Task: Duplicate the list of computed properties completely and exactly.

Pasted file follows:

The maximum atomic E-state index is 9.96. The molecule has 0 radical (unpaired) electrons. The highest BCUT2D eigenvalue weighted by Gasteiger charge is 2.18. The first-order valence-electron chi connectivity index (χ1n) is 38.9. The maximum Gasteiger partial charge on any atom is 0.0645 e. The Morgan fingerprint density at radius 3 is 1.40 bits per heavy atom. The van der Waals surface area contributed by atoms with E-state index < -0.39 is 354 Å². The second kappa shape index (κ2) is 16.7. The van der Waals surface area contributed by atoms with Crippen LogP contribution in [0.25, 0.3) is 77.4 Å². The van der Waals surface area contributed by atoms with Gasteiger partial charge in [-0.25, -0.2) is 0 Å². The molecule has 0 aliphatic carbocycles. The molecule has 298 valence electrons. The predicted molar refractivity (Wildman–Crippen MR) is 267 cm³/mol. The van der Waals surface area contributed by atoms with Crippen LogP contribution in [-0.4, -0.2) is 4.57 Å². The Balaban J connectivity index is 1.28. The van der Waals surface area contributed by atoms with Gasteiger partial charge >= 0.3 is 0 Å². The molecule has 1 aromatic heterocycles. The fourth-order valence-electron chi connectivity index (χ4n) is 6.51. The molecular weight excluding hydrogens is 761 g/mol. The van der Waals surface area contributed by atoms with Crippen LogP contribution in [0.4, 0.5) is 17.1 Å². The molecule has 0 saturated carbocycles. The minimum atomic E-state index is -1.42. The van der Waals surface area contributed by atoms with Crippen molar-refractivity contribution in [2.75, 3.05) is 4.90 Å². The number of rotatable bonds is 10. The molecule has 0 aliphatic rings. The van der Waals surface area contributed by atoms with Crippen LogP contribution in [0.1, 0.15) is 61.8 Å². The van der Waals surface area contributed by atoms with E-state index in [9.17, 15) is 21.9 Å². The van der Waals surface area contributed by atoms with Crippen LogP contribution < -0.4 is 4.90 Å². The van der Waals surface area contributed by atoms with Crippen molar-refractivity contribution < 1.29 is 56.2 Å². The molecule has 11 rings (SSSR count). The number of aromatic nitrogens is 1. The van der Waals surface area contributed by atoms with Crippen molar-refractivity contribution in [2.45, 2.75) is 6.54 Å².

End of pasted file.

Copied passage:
The maximum atomic E-state index is 9.96. The molecule has 0 radical (unpaired) electrons. The highest BCUT2D eigenvalue weighted by Gasteiger charge is 2.18. The first-order valence-electron chi connectivity index (χ1n) is 38.9. The maximum Gasteiger partial charge on any atom is 0.0645 e. The Morgan fingerprint density at radius 3 is 1.40 bits per heavy atom. The van der Waals surface area contributed by atoms with E-state index < -0.39 is 354 Å². The second kappa shape index (κ2) is 16.7. The van der Waals surface area contributed by atoms with Crippen LogP contribution in [0.25, 0.3) is 77.4 Å². The van der Waals surface area contributed by atoms with Gasteiger partial charge in [-0.25, -0.2) is 0 Å². The molecule has 0 aliphatic carbocycles. The molecule has 298 valence electrons. The predicted molar refractivity (Wildman–Crippen MR) is 267 cm³/mol. The van der Waals surface area contributed by atoms with Crippen LogP contribution in [-0.4, -0.2) is 4.57 Å². The Balaban J connectivity index is 1.28. The van der Waals surface area contributed by atoms with Gasteiger partial charge >= 0.3 is 0 Å². The molecule has 1 aromatic heterocycles. The fourth-order valence-electron chi connectivity index (χ4n) is 6.51. The molecular weight excluding hydrogens is 761 g/mol. The van der Waals surface area contributed by atoms with Crippen LogP contribution in [0.4, 0.5) is 17.1 Å². The molecule has 0 saturated carbocycles. The minimum atomic E-state index is -1.42. The van der Waals surface area contributed by atoms with Crippen molar-refractivity contribution in [2.75, 3.05) is 4.90 Å². The number of rotatable bonds is 10. The molecule has 0 aliphatic rings. The van der Waals surface area contributed by atoms with Crippen LogP contribution in [0.1, 0.15) is 61.8 Å². The van der Waals surface area contributed by atoms with E-state index in [9.17, 15) is 21.9 Å². The van der Waals surface area contributed by atoms with Crippen LogP contribution < -0.4 is 4.90 Å². The van der Waals surface area contributed by atoms with Crippen molar-refractivity contribution < 1.29 is 56.2 Å². The molecule has 11 rings (SSSR count). The number of aromatic nitrogens is 1. The van der Waals surface area contributed by atoms with Crippen molar-refractivity contribution in [2.45, 2.75) is 6.54 Å².